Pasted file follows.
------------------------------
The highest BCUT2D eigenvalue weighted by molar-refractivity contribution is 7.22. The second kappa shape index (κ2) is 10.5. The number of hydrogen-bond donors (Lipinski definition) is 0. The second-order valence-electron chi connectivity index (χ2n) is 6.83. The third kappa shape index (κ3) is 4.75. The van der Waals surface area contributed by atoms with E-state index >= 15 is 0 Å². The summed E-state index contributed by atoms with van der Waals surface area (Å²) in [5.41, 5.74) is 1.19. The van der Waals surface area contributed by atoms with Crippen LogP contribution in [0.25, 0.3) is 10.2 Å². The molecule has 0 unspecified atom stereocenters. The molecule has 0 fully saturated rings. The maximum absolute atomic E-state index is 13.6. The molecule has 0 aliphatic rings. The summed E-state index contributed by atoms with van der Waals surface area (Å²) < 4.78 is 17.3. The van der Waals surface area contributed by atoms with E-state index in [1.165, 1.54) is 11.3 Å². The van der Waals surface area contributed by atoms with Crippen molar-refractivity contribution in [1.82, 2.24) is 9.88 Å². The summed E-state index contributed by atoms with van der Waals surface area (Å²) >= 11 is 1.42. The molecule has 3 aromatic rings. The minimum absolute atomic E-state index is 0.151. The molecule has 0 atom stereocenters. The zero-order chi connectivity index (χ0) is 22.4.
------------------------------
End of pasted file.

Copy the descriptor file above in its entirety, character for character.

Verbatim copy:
The highest BCUT2D eigenvalue weighted by molar-refractivity contribution is 7.22. The second kappa shape index (κ2) is 10.5. The number of hydrogen-bond donors (Lipinski definition) is 0. The second-order valence-electron chi connectivity index (χ2n) is 6.83. The third kappa shape index (κ3) is 4.75. The van der Waals surface area contributed by atoms with E-state index >= 15 is 0 Å². The summed E-state index contributed by atoms with van der Waals surface area (Å²) in [5.41, 5.74) is 1.19. The van der Waals surface area contributed by atoms with Crippen LogP contribution in [0.25, 0.3) is 10.2 Å². The molecule has 0 unspecified atom stereocenters. The molecule has 0 fully saturated rings. The maximum absolute atomic E-state index is 13.6. The molecule has 0 aliphatic rings. The summed E-state index contributed by atoms with van der Waals surface area (Å²) < 4.78 is 17.3. The van der Waals surface area contributed by atoms with E-state index in [1.165, 1.54) is 11.3 Å². The van der Waals surface area contributed by atoms with Crippen molar-refractivity contribution in [1.82, 2.24) is 9.88 Å². The summed E-state index contributed by atoms with van der Waals surface area (Å²) >= 11 is 1.42. The molecule has 3 aromatic rings. The minimum absolute atomic E-state index is 0.151. The molecule has 0 atom stereocenters. The zero-order chi connectivity index (χ0) is 22.4.